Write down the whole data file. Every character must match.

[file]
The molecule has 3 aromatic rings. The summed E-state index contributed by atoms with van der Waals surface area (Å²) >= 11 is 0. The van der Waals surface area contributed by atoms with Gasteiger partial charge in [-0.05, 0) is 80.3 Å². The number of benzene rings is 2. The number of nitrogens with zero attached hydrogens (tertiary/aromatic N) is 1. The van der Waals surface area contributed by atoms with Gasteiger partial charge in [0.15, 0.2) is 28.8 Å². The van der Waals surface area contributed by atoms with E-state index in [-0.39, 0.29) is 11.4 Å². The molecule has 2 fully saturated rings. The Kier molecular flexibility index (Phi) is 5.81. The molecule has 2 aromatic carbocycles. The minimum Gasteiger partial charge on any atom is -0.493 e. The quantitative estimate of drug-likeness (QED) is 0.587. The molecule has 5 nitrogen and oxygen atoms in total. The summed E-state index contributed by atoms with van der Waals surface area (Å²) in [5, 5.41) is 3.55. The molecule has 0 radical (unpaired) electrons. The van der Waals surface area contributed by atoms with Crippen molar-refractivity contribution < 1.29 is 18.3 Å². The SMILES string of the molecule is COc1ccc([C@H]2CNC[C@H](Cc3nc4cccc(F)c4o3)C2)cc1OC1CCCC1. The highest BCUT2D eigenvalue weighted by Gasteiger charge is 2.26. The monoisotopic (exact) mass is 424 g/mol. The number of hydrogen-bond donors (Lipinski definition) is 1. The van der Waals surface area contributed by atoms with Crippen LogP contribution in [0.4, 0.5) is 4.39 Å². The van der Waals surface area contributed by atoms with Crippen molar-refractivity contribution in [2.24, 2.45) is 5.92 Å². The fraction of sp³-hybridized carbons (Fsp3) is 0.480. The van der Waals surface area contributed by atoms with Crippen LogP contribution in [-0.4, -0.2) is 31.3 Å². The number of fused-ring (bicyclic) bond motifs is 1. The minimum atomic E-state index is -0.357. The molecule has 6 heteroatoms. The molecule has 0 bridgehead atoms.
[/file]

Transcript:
The molecule has 3 aromatic rings. The summed E-state index contributed by atoms with van der Waals surface area (Å²) >= 11 is 0. The van der Waals surface area contributed by atoms with Gasteiger partial charge in [-0.05, 0) is 80.3 Å². The number of benzene rings is 2. The number of nitrogens with zero attached hydrogens (tertiary/aromatic N) is 1. The van der Waals surface area contributed by atoms with Gasteiger partial charge in [0.15, 0.2) is 28.8 Å². The van der Waals surface area contributed by atoms with E-state index in [-0.39, 0.29) is 11.4 Å². The molecule has 2 fully saturated rings. The Kier molecular flexibility index (Phi) is 5.81. The molecule has 2 aromatic carbocycles. The minimum Gasteiger partial charge on any atom is -0.493 e. The quantitative estimate of drug-likeness (QED) is 0.587. The molecule has 5 nitrogen and oxygen atoms in total. The summed E-state index contributed by atoms with van der Waals surface area (Å²) in [5, 5.41) is 3.55. The molecule has 0 radical (unpaired) electrons. The van der Waals surface area contributed by atoms with Crippen molar-refractivity contribution < 1.29 is 18.3 Å². The SMILES string of the molecule is COc1ccc([C@H]2CNC[C@H](Cc3nc4cccc(F)c4o3)C2)cc1OC1CCCC1. The highest BCUT2D eigenvalue weighted by Gasteiger charge is 2.26. The monoisotopic (exact) mass is 424 g/mol. The number of hydrogen-bond donors (Lipinski definition) is 1. The van der Waals surface area contributed by atoms with Crippen LogP contribution in [0.4, 0.5) is 4.39 Å². The van der Waals surface area contributed by atoms with Crippen molar-refractivity contribution in [2.24, 2.45) is 5.92 Å². The fraction of sp³-hybridized carbons (Fsp3) is 0.480. The van der Waals surface area contributed by atoms with Crippen LogP contribution in [-0.4, -0.2) is 31.3 Å². The number of fused-ring (bicyclic) bond motifs is 1. The minimum atomic E-state index is -0.357. The molecule has 6 heteroatoms. The molecule has 0 bridgehead atoms.